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  • Jan
    02

    Meth Relapse Prevention

    Meth Relapse Prevention

    Methamphetamine is sometimes thought to be one of the worst addictions to suffer from. Not only does the drug destroy your body but can destroy your mind as well. It is highly addictive and very difficult to stop using.

    This is why relapse prevention is so important. Many treatment centers now have specialized programs that are specifically suited for methamphetamine relapse prevention. When choosing a treatment center relapse prevention is something that you need to understand.

    Relapse Defined

    According to the National Institute on Drug Abuse, relapse is defined as returning to the use of a substance of abuse after attempting to stop. Essentially, this means that after you begin recovering from your methamphetamine addiction, you fall into old habits and begin using it again.

    This can be very dangerous, especially when you consider that the majority of deaths due to overdose occur when a person relapses. This is because the detoxification process that you go through at the beginning of substance abuse treatment eliminates your tolerance.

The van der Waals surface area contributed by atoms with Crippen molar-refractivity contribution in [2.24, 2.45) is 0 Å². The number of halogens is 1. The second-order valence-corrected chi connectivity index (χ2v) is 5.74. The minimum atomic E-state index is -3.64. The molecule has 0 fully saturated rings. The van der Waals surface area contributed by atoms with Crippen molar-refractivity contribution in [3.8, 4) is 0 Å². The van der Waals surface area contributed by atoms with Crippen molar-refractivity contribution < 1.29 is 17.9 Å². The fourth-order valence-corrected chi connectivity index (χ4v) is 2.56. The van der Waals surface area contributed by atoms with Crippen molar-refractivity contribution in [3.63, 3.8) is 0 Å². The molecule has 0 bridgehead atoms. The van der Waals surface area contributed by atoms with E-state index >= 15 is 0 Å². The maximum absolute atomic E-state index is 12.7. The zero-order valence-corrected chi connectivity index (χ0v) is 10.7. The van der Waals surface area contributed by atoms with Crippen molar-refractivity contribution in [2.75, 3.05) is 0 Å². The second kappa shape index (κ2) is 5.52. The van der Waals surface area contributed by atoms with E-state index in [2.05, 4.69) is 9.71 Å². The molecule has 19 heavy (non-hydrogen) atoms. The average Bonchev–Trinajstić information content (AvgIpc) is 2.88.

Then, when you use again, you use the dose that you used prior to treatment, resulting in overdose. This creates a need for a way to prevent relapse from occurring. The answer is relapse prevention as part of a comprehensive recovery plan.

    What is Methamphetamine Relapse Prevention?

    To really understand what methamphetamine relapse prevention is, you need to know the guiding principles behind it. According to the Substance Abuse and Mental Health Services Administration, there are 9 principles that are essential to relapse prevention.

    Self-Regulation - This essentially means that a recovering addict that is physically, mentally, and emotionally stable is more likely to control themselves and avoid relapse.

    Integration - The second principle refers to the patient melding the skills and knowledge they learn in meth addiction treatment in order to feel more confident in their ability to overcome adversity.